Here are the different types of batteries that you can buy in market today

Published On 2016-01-25 09:14:03By Anand Priyadarshi 1956 views

Technology is such a topic of discussion that one can spend days talking about the way it has touched our lives and the speed at which it has changed. When we factor in automotive technologies, the discussion is bound to go on. However, one of the things that stand the risk of being ignored is car battery. So many changes have taken place inside a car’s battery while its outer appearance has stayed the same. This has led everyone to think that batteries may be among the most primitive of things in a car. However, nothing can be further from the truth. To explain the changes, we bring you the types of car batteries (by design),that are available in mass-market cars today:

Types of Car Batteries

Flooded Lead Acid

Batteries have always been central to a car’s functioning. However, since most folks do not look under their car’s hood just for the sake of it, the knowledge regarding the sealed lead acid type battery has been limited. A typical battery has six cells arranged in a series circuit. Each cell produces 2 volts, with total output going up to 12 volts. Here comes the change –a flooded lead acid type battery contains electrolyte (Sulphuric Acid) in liquid form, making it unsuitable for many portable applications. Water levels also need to be maintained in the cells. An advantage of all this is that peak power output of flooded batteries is higher than those of other types.

Valve-regulated Lead Acid

Valve Regulated Lead Acid (VRLA) batteries are also called maintenance-free batteries. Now, car batteries are supposed to get discharged and then recharged. However, if the charging current is more than required during recharge cycle, some current is wasted in decomposing water in the cells to hydrogen and oxygen. A flooded lead acid battery, due to its design, releases these gasses, thereby needing water top-up. A VRLA battery, on the other hand, retains these gases as long as the pressure remains within safe levels. These gases can either recombine with each other, with or without the help of a catalyst. However, if the pressure exceeds prescribed limit, safety valves of the battery open up to release the gasses. A downside to all this is that in case water levels drops in cells, it cannot be topped off, as in the case of flooded lead acid batteries, even if they are flooded-type VRLA batteries. These batteries are more suited to applications where charge/recharge cycles are slow, like power storage applications.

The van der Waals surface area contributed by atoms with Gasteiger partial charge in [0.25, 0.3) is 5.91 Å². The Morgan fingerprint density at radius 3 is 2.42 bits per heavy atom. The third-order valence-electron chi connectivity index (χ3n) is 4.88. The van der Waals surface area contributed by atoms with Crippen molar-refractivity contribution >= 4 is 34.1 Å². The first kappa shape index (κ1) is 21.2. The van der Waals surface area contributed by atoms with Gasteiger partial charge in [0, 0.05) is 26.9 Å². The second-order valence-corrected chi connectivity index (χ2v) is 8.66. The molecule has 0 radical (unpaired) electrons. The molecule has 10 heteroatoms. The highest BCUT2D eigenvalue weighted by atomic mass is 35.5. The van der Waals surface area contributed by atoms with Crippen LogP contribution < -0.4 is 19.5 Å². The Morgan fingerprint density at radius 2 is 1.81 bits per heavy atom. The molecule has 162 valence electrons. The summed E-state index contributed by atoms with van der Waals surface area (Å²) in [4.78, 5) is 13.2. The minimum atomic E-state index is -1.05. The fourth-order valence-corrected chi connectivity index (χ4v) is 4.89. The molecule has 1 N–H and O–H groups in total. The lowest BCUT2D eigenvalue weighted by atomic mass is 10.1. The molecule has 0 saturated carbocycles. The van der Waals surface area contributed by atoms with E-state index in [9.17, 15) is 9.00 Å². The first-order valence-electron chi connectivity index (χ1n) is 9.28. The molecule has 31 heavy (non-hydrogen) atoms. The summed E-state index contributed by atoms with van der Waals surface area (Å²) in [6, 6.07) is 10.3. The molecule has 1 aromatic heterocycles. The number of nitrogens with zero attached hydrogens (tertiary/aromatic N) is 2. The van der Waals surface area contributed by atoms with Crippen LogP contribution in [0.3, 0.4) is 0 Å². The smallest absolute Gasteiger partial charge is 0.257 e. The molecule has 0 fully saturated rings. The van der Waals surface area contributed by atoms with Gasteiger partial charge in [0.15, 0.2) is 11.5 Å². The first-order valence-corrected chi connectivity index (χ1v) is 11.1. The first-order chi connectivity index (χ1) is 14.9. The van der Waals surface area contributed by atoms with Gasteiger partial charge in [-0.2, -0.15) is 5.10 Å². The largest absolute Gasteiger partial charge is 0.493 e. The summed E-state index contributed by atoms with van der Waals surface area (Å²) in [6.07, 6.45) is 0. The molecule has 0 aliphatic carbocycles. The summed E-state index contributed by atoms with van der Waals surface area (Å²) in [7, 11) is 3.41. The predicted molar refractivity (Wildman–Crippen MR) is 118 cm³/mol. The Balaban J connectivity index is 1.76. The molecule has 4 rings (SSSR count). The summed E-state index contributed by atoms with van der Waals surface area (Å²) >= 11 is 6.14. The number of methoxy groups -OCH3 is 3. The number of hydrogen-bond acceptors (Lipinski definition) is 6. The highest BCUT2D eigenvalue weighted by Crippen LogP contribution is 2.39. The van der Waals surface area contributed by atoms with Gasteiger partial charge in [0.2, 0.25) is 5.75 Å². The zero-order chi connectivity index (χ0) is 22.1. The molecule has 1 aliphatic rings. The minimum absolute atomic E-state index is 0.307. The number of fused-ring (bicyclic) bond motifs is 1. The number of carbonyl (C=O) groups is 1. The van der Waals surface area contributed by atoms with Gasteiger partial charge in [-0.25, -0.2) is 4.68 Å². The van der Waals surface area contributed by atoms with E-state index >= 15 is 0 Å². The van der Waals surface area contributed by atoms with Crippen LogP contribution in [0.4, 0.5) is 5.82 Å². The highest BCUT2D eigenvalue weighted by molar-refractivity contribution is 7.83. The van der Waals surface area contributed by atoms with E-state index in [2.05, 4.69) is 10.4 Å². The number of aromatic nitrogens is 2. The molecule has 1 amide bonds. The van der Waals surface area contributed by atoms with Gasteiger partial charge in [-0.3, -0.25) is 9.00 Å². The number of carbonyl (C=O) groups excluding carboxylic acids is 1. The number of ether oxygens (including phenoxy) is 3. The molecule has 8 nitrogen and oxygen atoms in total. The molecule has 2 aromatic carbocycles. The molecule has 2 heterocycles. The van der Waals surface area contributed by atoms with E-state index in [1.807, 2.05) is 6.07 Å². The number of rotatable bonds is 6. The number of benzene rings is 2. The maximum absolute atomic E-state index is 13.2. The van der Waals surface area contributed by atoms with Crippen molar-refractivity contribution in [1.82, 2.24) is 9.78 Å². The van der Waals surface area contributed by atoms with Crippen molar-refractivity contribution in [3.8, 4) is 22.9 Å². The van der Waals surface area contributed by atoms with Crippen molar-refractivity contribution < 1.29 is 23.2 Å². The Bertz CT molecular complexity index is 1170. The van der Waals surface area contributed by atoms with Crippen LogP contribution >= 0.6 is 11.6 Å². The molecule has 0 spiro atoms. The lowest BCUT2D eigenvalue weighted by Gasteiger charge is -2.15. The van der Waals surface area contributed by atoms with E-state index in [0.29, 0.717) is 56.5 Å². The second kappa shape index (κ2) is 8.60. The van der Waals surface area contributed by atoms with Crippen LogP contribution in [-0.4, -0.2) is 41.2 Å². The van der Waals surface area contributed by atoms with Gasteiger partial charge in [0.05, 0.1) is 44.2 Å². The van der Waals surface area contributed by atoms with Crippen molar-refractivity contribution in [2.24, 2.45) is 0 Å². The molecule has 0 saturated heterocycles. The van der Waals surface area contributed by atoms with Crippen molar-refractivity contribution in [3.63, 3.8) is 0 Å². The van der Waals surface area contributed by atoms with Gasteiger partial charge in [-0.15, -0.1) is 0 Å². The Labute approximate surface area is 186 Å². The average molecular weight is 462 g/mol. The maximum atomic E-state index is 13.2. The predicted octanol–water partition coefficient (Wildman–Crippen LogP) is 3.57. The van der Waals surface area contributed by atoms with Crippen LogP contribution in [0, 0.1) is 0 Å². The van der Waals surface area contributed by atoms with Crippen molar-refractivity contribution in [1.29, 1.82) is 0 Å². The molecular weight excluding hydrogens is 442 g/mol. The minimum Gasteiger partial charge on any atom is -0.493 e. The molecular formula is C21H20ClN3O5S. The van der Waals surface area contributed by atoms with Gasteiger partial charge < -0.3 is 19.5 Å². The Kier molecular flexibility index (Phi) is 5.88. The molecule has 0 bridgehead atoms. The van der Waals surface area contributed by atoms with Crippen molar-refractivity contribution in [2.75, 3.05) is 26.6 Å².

Why they are used in cars?

This is simple – unlike flooded batteries where electrolyte always moves around, in VRLA batteries, it is kept immobilised by using either fibreglass mats or by using silica and gelling agents to turn it into a paste-like gel. This leads to classification of VRLA batteries as Glass-mat batteries and Gel batteries (we have already mentioned Flooded VRLA battery type above).

Differences between the two types

There are a few important differences between Flooded Lead Acid and VRLA batteries. Here are those differences:

  1. Both Glass-mat and Gel batteries have shorter recharge cycles than flooded lead acid type. This is because calcium is added to their plates to reduce water loss.
  2. While neither battery type can tolerate overcharging, the Flooded Lead Acid batteries can stand the abuse more than either Glass-mat or Gel batteries. In the case of Glass-mat or Gel batteries, overcharging can lead to premature failure much earlier than flooded lead acid type.
  3. The lifespan, given everything is maintained properly, is shorter for Glass-mat and Gel batteries, as compared to Flooded Lead Acid type.
  4. Glass-mat and Gel batteries discharge less hydrogen than flooded lead acid type, which we have earlier talked about.
  5. As opposed to flooded lead acid batteries, both glass-mat and gel batteries can be used and positioned in any orientation of user’s choice. This is the primary reason why they are preferred for use in automobiles.

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